My strawberry bed is struggling a bit, its fruits marred by a rainy spell that spattered them with mud. Their bottoms show signs of rot. They need a mulch.
Mulch will do almost any crop a favor, but strawberries especially. In dry weather, it prevents soil moisture from evaporating. In wet, it keeps plants cleaner and stands in the way of soil fungi eager to explore stems, fruits and leaves. It can insulate crops that over-winter — as strawberries do — in frigid weather. By keeping soil temperatures more even, it protects plant roots from heaving up or turning mushy when the ground alternately thaws and freezes.
(Barbara Damrosch/BARBARA DAMROSCH) -
Strawberries and pine needles
How many food crops are named for the material with which they are traditionally mulched? Strawberries are. I don’t have any straw, though. There’s some hay about, but it’s so spoiled by now that it and the strawberries would get together and have a rot party. So I’m going for pine needles. Nearby is a long row of pines, mulching themselves yearly as needles are shed. They won’t mind if I steal a wheelbarrowful or two.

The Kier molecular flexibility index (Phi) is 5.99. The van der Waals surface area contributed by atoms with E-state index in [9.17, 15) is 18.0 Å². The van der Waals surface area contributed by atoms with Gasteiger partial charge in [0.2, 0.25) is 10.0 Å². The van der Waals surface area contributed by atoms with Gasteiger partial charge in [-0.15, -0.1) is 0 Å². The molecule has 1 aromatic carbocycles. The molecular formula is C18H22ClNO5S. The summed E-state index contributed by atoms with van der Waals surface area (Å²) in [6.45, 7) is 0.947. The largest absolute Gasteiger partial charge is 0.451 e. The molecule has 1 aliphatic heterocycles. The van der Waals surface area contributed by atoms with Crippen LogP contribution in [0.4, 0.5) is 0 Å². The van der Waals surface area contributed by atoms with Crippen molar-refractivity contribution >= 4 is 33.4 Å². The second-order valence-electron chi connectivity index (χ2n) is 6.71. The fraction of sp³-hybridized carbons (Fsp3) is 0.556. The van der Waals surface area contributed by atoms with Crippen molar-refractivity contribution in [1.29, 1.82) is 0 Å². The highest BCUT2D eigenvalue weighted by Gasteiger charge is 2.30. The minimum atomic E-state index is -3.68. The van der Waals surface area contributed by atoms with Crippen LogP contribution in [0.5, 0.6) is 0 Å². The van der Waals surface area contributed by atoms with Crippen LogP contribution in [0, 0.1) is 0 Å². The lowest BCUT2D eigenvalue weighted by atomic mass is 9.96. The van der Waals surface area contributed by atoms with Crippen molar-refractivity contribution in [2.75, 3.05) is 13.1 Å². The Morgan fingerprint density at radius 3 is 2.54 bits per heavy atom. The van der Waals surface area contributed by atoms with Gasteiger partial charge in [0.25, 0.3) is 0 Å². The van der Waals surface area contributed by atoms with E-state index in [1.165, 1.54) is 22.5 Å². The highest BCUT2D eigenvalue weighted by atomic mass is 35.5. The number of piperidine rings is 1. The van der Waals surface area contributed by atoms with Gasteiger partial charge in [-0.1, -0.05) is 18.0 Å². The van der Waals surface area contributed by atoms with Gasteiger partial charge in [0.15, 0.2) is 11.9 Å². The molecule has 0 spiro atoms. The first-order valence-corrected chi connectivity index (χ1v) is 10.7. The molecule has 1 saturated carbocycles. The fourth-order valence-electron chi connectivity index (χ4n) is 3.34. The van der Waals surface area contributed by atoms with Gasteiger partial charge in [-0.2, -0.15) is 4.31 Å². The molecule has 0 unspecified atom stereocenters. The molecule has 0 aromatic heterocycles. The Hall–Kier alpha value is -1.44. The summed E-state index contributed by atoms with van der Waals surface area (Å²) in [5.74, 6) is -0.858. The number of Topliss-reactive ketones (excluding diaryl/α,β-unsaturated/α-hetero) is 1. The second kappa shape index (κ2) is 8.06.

The needles don’t break down quickly. As a result, they won’t contribute much long-term fertility to my berry bed, as straw or hay would. But their not breaking down sounds like a good thing on a day when sogginess foretells decomposition. Compost can happen somewhere else, I say. In the compost pile, for example.
A pine mulch is quite attractive. The graceful needles, which turn a ruddy brown after falling, lie flat, don’t blow in the wind, don’t wash away even on a slope. As a result, they’ re quite popular with landscapers and homeowners. They are sold in bales as “pine straw,” and I know not from whence they come or whether the harvest of them from pine groves is sustainable. I prefer to borrow some from a spot I know can spare the bit I need. I’m undeterred by the warnings I’ve read about the needles’ acidity. It’s not extreme, and strawberries have no quarrel with a slightly acid soil. Woods-dwellers in the wild, they prefer it, in fact. As for warnings about the needles’ flammability, I’ve made a mental note not to cover the yard with them if I ever move to brush fire country. And I’m rooting for my crop.
Damrosch is a freelance writer and authior of “The Garden Primer.”